The panting animals lie down; the slaves fling themselves on the bales of goods, roll out the variegated carpets, and strew the ground with glittering objects.

A white elephant, caparisoned with a fillet of gold, runs along, shaking the bouquet of ostrich feathers attached to his head-band.

On his back, lying on cushions of blue wool, cross-legged, with eyelids half-closed and well-poised head, is a woman so magnificently attired that she emits rays around her. The attendants prostrate themselves, the elephant bends his knees, and the Queen of Sheba, gliding down by his shoulder, steps lightly on the carpet and advances towards Antony. Her robe of gold brocade, regularly divided by furbelows of pearls, jet and sapphires, is drawn tightly round her waist by a close-fitting corsage, set off with a variety of colours representing the twelve signs of the Zodiac. She wears high-heeled pattens, one of which is black and strewn with silver stars and a crescent, whilst the other is white and is covered with drops of gold, with a sun in their midst.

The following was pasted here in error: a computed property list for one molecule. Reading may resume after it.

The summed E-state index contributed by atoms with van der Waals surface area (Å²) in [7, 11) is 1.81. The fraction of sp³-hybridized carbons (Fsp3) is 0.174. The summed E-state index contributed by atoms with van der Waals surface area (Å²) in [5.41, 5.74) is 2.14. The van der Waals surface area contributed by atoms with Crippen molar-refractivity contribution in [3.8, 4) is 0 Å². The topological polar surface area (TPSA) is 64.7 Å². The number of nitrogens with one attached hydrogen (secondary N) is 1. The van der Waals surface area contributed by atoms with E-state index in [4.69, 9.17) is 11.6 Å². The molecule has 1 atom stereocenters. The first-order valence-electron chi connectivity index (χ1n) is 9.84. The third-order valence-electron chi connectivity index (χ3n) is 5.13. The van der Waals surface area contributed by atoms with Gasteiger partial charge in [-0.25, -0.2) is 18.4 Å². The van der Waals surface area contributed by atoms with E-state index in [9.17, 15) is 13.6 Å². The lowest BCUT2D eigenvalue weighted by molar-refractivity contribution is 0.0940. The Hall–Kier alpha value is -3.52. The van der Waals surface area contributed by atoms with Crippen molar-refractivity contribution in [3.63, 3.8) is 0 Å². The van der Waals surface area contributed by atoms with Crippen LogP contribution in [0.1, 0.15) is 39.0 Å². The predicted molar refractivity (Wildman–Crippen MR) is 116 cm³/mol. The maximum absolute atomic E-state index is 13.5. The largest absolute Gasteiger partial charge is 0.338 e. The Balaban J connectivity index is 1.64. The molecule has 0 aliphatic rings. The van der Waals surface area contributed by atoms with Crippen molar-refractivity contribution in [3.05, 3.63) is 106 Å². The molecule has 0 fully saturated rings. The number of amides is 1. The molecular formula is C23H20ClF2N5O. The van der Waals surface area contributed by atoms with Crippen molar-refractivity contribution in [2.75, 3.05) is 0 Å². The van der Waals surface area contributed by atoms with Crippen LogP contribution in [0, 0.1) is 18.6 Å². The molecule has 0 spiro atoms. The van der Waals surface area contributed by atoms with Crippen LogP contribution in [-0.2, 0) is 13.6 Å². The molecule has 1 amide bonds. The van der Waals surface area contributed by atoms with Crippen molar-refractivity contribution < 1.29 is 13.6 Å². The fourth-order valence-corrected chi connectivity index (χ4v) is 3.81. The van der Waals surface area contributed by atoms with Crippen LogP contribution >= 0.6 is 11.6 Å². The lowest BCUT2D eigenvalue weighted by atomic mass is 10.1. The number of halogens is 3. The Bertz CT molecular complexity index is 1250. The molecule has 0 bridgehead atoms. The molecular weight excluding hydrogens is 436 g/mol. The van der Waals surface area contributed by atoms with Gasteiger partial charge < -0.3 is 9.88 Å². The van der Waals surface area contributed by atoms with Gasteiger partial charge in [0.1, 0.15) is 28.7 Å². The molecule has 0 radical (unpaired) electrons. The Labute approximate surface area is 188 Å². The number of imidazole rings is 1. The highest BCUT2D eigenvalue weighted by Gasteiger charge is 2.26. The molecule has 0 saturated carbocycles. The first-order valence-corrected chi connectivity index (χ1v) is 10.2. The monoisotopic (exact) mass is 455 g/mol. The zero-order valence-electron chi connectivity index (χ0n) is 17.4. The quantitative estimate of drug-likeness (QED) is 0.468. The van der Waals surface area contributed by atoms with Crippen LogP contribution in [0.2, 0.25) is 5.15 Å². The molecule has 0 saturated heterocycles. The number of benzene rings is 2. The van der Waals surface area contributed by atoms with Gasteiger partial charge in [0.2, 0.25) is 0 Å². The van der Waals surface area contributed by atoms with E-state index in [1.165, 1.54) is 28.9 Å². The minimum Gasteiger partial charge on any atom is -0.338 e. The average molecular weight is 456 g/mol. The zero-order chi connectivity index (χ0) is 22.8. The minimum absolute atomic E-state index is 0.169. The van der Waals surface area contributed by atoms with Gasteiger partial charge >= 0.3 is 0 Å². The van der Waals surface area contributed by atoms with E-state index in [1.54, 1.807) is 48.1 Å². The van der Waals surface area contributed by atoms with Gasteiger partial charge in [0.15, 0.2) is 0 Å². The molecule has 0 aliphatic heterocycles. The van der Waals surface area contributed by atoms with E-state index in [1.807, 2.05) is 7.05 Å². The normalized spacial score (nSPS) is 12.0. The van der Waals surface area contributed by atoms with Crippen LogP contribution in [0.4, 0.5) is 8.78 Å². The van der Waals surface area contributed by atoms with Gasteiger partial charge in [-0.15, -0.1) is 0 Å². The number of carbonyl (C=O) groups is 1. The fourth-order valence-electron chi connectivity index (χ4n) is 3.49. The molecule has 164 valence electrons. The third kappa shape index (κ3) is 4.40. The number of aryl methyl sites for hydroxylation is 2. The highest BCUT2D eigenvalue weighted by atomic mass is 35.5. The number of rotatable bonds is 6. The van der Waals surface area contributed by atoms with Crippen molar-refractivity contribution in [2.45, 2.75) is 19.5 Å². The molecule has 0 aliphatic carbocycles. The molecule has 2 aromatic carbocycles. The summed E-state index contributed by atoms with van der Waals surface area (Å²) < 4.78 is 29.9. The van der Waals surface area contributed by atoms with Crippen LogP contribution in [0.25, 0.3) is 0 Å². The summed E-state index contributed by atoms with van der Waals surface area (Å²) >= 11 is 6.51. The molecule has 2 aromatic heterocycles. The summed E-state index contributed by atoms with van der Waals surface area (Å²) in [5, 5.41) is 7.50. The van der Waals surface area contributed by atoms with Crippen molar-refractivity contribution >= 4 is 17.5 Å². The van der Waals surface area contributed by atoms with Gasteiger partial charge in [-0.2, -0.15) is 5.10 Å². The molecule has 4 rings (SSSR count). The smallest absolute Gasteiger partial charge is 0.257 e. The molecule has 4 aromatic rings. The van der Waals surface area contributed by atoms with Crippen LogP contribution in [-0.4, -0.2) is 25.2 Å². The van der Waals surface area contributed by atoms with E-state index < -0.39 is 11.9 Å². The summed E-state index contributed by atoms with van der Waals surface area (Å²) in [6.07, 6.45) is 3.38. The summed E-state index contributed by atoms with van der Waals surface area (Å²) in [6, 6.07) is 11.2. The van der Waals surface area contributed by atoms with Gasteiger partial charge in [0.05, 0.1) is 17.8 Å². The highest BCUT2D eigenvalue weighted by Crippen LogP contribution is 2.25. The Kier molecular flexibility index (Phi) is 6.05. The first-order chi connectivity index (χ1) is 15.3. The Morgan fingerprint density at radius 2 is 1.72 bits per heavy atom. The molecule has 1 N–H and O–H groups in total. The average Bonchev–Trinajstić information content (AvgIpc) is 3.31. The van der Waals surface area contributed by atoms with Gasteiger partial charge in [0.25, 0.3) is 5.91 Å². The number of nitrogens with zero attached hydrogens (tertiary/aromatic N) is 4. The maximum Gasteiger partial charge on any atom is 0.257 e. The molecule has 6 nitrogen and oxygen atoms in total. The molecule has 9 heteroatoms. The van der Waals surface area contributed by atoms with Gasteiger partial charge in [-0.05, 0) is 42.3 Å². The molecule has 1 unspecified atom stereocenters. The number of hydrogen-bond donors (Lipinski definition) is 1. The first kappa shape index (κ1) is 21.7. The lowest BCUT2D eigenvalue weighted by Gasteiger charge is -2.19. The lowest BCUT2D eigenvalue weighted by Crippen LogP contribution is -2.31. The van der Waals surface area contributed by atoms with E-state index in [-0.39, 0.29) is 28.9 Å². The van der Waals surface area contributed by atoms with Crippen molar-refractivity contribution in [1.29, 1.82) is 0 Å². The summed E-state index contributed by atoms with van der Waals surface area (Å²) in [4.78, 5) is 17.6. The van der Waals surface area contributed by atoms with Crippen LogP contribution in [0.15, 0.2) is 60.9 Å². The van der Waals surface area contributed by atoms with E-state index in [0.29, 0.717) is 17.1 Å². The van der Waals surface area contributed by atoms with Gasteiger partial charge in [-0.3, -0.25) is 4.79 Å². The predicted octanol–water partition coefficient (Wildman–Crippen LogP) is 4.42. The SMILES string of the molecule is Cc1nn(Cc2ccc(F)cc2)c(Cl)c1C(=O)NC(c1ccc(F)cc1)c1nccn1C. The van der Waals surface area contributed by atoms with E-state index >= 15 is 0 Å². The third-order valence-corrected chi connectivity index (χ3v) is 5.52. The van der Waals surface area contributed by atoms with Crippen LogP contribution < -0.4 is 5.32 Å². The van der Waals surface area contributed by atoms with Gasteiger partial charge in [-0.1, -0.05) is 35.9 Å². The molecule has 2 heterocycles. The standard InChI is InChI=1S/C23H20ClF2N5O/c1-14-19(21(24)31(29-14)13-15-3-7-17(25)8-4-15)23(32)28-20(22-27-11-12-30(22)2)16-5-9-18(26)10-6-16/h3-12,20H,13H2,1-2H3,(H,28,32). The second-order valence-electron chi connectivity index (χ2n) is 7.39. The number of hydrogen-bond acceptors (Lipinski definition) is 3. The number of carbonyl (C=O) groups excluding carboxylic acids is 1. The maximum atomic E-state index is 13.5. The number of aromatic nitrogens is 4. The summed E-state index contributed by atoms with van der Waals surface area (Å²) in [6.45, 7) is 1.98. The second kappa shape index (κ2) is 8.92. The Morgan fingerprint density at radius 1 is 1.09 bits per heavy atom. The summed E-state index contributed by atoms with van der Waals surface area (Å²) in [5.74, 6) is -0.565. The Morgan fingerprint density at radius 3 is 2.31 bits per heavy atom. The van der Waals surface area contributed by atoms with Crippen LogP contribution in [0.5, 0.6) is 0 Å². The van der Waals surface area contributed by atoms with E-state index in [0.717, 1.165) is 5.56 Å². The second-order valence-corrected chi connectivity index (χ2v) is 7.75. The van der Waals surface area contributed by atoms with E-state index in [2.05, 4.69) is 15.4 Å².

Her loose sleeves, garnished with emeralds and birds' plumes, exposes to view her little, rounded arms, adorned at the wrists with bracelets of ebony; and her hands, covered with rings, are terminated by nails so pointed that the ends of her fingers are almost like needles.